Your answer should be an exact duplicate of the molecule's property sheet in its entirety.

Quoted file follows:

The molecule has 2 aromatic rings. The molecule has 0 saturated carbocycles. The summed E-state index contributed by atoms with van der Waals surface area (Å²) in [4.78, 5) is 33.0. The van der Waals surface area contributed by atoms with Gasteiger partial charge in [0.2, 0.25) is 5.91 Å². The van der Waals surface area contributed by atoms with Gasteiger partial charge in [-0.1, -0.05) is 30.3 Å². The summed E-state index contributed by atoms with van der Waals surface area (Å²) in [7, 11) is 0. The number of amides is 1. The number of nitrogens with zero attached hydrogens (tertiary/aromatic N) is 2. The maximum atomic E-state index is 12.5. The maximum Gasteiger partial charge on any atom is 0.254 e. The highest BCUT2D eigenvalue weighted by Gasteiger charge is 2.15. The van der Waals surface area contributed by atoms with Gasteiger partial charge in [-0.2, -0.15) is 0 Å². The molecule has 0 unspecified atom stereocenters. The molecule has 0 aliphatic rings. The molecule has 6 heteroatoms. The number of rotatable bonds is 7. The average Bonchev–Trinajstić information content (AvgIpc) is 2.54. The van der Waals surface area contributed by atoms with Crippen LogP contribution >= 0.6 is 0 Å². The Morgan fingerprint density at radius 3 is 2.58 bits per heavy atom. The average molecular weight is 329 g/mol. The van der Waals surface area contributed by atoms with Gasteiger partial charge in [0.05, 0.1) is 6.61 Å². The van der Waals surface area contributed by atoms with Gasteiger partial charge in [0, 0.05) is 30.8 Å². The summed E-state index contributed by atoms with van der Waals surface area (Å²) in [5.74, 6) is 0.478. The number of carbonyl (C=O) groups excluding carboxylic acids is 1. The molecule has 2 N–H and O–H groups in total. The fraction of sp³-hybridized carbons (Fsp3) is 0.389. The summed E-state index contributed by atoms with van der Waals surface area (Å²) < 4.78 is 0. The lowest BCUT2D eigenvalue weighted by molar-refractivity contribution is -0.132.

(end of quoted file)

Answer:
The molecule has 2 aromatic rings. The molecule has 0 saturated carbocycles. The summed E-state index contributed by atoms with van der Waals surface area (Å²) in [4.78, 5) is 33.0. The van der Waals surface area contributed by atoms with Gasteiger partial charge in [0.2, 0.25) is 5.91 Å². The van der Waals surface area contributed by atoms with Gasteiger partial charge in [-0.1, -0.05) is 30.3 Å². The summed E-state index contributed by atoms with van der Waals surface area (Å²) in [7, 11) is 0. The number of amides is 1. The number of nitrogens with zero attached hydrogens (tertiary/aromatic N) is 2. The maximum atomic E-state index is 12.5. The maximum Gasteiger partial charge on any atom is 0.254 e. The highest BCUT2D eigenvalue weighted by Gasteiger charge is 2.15. The van der Waals surface area contributed by atoms with Gasteiger partial charge in [-0.2, -0.15) is 0 Å². The molecule has 0 unspecified atom stereocenters. The molecule has 0 aliphatic rings. The molecule has 6 heteroatoms. The number of rotatable bonds is 7. The average Bonchev–Trinajstić information content (AvgIpc) is 2.54. The van der Waals surface area contributed by atoms with Crippen LogP contribution >= 0.6 is 0 Å². The Morgan fingerprint density at radius 3 is 2.58 bits per heavy atom. The average molecular weight is 329 g/mol. The van der Waals surface area contributed by atoms with Gasteiger partial charge in [0.05, 0.1) is 6.61 Å². The van der Waals surface area contributed by atoms with Gasteiger partial charge in [0, 0.05) is 30.8 Å². The summed E-state index contributed by atoms with van der Waals surface area (Å²) in [5.74, 6) is 0.478. The number of carbonyl (C=O) groups excluding carboxylic acids is 1. The molecule has 2 N–H and O–H groups in total. The fraction of sp³-hybridized carbons (Fsp3) is 0.389. The summed E-state index contributed by atoms with van der Waals surface area (Å²) < 4.78 is 0. The lowest BCUT2D eigenvalue weighted by molar-refractivity contribution is -0.132.